Conversations on Irving Street: Josiah Royce’s Contribution to Symbolic Interactionism
Corey Reiner, Frank Tridico (Eds.)
by Darrick Brake (West Liberty University)
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What influence did Josiah Royce’s academic work (1913-1917) have on the development of classical Symbolic Interactionist thought? And which philosophical influences shaped Royce’s social and philosophical thought?
This book provides a holistic approach to Royce’s academic work and the social philosophy that shaped Symbolic Interactionist theory. By critically evaluating the works of Royce, this book reveals how his ideas and social philosophy made significant contributions to both Symbolic Interactionist thought and sociological theory. Situating his contributions within a socio-historical time frame, Royce’s social philosophy is compared and contrasted to the major concepts of George Herbert Mead (Mind, Self, and Society) and Herbert Blumer’s core synthesized components of classical symbolic interactionist thought (Symbolic Interactionism: Perspective and Method). Thus, demonstrating that Royce’s later academic works closely resemble not only the basic ideas of Mead but also have a strong correspondence with Blumer’s synthesis of the three basic premises and eight root images that outline the theoretical core of Symbolic Interactionist thought.
For those looking to investigate or discover new aspects of symbolic interactionist theory from a classical viewpoint, this book offers a unique insight into an American philosopher whose contribution to the development of Symbolic Interactionism has been largely unnoticed.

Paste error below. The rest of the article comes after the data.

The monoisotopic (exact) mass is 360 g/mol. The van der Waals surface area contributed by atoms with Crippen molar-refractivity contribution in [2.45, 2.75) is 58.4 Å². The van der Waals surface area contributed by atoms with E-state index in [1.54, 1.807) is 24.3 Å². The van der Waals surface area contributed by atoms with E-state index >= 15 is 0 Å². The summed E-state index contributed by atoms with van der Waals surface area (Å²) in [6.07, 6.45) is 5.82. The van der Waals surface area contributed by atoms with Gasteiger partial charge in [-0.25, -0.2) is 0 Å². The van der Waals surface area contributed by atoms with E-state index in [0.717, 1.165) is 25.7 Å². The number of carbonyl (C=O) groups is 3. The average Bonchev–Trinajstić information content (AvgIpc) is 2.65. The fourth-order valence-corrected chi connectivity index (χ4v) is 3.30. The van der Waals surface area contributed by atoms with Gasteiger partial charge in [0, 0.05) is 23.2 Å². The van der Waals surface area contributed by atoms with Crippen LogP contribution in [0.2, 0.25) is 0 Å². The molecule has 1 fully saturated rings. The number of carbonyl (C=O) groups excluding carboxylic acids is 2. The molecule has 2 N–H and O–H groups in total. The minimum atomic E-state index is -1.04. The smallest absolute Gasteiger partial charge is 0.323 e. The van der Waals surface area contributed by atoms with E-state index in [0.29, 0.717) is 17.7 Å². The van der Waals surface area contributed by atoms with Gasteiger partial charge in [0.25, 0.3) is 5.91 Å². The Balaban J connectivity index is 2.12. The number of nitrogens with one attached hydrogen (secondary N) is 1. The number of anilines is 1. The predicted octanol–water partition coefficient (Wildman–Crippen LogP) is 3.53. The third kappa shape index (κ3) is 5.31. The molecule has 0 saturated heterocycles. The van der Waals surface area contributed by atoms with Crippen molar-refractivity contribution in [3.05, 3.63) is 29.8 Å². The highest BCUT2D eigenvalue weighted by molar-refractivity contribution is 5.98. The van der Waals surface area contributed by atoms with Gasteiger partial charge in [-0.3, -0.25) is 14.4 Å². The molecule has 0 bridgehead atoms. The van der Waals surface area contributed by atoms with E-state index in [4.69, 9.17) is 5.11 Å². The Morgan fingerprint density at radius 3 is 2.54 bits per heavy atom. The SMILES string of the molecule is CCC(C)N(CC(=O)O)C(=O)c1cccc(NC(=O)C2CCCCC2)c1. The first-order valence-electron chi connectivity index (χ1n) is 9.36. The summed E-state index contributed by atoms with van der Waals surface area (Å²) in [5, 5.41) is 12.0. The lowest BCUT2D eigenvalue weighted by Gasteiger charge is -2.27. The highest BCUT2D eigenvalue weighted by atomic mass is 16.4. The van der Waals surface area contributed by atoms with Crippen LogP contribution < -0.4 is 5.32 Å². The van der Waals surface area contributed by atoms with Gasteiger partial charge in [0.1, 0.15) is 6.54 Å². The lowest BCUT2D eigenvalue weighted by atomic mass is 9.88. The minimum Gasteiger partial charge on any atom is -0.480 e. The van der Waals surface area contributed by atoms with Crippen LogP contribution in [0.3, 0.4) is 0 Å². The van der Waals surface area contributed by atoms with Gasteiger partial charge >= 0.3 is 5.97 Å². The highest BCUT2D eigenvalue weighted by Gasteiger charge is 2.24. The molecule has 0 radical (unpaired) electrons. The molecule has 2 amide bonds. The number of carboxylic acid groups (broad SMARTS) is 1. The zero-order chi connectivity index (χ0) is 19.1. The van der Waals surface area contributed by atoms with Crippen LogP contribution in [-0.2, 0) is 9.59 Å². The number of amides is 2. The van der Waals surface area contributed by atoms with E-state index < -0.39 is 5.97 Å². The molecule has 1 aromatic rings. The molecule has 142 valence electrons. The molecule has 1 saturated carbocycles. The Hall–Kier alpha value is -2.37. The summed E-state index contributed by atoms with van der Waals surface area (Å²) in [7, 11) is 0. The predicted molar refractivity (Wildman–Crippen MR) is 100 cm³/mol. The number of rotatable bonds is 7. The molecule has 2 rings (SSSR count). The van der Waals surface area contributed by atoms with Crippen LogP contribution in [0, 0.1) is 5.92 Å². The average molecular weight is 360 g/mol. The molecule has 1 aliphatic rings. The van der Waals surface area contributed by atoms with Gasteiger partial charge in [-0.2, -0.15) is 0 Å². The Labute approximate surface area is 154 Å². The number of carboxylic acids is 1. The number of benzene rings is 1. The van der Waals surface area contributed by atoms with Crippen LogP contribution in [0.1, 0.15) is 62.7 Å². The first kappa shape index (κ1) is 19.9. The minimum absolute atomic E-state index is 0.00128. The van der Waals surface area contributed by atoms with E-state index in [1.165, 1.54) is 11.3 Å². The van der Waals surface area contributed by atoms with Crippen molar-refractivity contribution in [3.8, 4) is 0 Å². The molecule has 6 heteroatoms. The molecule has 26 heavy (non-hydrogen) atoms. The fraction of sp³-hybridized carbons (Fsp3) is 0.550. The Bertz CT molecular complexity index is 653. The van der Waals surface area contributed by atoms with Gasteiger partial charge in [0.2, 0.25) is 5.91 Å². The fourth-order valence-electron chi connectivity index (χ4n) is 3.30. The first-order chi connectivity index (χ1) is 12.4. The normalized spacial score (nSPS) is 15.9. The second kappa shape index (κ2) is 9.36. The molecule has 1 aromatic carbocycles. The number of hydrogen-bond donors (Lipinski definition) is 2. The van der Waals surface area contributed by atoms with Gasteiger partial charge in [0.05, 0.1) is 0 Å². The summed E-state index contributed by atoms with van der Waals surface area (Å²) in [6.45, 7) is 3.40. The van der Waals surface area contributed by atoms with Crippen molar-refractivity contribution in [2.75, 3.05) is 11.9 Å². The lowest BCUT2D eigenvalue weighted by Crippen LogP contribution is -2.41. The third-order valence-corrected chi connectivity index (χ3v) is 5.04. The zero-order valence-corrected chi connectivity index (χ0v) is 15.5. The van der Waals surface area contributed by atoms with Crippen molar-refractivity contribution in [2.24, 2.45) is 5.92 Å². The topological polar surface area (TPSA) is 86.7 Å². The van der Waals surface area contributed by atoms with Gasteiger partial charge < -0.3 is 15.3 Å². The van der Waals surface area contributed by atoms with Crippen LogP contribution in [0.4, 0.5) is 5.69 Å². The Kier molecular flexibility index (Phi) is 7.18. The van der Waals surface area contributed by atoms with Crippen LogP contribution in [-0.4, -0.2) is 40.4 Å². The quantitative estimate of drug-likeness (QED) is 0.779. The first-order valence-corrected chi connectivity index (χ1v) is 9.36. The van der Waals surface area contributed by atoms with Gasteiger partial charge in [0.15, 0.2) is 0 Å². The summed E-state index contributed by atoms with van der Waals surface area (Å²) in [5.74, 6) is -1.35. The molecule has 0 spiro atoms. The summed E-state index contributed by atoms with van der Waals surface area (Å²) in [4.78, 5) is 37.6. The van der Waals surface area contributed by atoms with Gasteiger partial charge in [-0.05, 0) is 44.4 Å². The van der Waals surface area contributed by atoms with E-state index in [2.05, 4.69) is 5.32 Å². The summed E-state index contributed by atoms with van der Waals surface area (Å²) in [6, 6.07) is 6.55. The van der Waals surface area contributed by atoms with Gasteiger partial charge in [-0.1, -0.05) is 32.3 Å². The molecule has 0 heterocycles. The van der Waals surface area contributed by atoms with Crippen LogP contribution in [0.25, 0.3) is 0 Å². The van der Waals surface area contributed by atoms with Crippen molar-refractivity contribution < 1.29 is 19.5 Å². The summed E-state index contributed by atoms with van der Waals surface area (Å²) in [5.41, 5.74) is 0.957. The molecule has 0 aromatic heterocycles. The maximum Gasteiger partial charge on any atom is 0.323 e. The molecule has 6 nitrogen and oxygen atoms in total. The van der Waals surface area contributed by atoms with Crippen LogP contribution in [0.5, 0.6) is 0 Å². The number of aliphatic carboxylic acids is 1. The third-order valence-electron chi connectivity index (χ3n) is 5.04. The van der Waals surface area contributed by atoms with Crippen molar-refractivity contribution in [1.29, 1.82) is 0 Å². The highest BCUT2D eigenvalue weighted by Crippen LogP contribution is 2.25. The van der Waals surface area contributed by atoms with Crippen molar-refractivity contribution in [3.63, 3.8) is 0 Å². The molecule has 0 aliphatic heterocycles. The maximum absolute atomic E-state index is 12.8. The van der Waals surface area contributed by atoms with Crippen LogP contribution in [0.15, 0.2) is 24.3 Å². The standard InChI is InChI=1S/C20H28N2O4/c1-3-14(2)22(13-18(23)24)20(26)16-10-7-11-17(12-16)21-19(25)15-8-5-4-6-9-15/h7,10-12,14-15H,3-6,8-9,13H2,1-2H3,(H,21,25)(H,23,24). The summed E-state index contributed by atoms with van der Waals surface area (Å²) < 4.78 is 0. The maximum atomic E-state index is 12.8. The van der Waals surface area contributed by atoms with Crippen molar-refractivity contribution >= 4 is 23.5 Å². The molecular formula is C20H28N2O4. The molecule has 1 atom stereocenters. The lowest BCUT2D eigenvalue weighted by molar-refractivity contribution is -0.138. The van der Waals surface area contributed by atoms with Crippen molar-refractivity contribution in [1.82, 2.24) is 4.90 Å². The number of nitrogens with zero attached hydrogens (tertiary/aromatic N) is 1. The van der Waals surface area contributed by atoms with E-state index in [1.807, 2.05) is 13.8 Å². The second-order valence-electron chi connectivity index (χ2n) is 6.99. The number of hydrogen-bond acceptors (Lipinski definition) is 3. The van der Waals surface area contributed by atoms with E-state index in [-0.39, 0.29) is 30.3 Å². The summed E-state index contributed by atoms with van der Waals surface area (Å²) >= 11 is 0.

PLACING ROYCE INTO EARLY PRAGMATIC HISTORY
ROYCEAN IDEAS ON PERCEPTION, CONCEPTION, AND INTERPRETATION
ROYCEAN IDEAS ON THE WILL TO INTERPRET
THE ROYCEAN CONCEPT OF THE “DOCTRINE OF SIGNS”
ROYCE’S THEORY OF THE HUMAN MIND
THE BASIC IDEAS OF GEORGE HERBERT MEAD
COMPARING THE BASIC IDEAS OF ROYCE AND MEAD
HERBERT BLUMER AND SYMBOLIC INTERACTIONISM
COMPARING THE IDEAS OF ROYCE AND BLUMER
Dr. Brake is an Assistant Professor of Criminal Justice at West Liberty University. Darrick has taught at Concord University, Ball State University, Glen Oaks Community College, Grand Valley State University, and Western Michigan University in the Department of Sociology and Criminology. He has also taught numerous courses in the discipline of Sociology, Social Psychology, and Criminal Justice. Most recently, he has been focused on teaching graduate courses in criminal justice that have strong ties to the symbolic interactionist perspective on crime and deviant behavior.
Professor Brake has various areas of specialization within Sociology and Criminal Justice which include: symbolic interactionism, the development and origins of symbolic interactionism, pragmatism, social psychology, and sociological theory.
Currently, his main ongoing research interest is focused on studying the reconceptualization of the development of symbolic interactionist theory by studying classical works in the theoretical perspective and explaining gaps in knowledge. The information and research provided by this monograph is a step in illustrating that there are aspects and works produced by numerous academics that explain, discuss, and describe gaps or unexplained areas of theoretical knowledge, symbolic interactionist knowledge. As these new reconceptualizations continue to emerge, a more detailed account of theoretical development can be assessed and aspects of symbolic interactionism can be re-explored or explored for the very first time. This investigation into Josiah Royce’s contribution to symbolic interactionism and classical interactionist ideas stands to represent a movement towards reinvestigating these theoretical perspectives rich and varied history and yet producing knowledge that has application in a modern context.
Josiah Royce, symbolic interactionism, symbolic interactionist theory, new directions in theory, triadic model and symbolic interactionism, Sociological theory, George Herbert Mead and Josiah Royce, Herbert Blumer and Josiah Royce, (signs, symbols, and interpretation)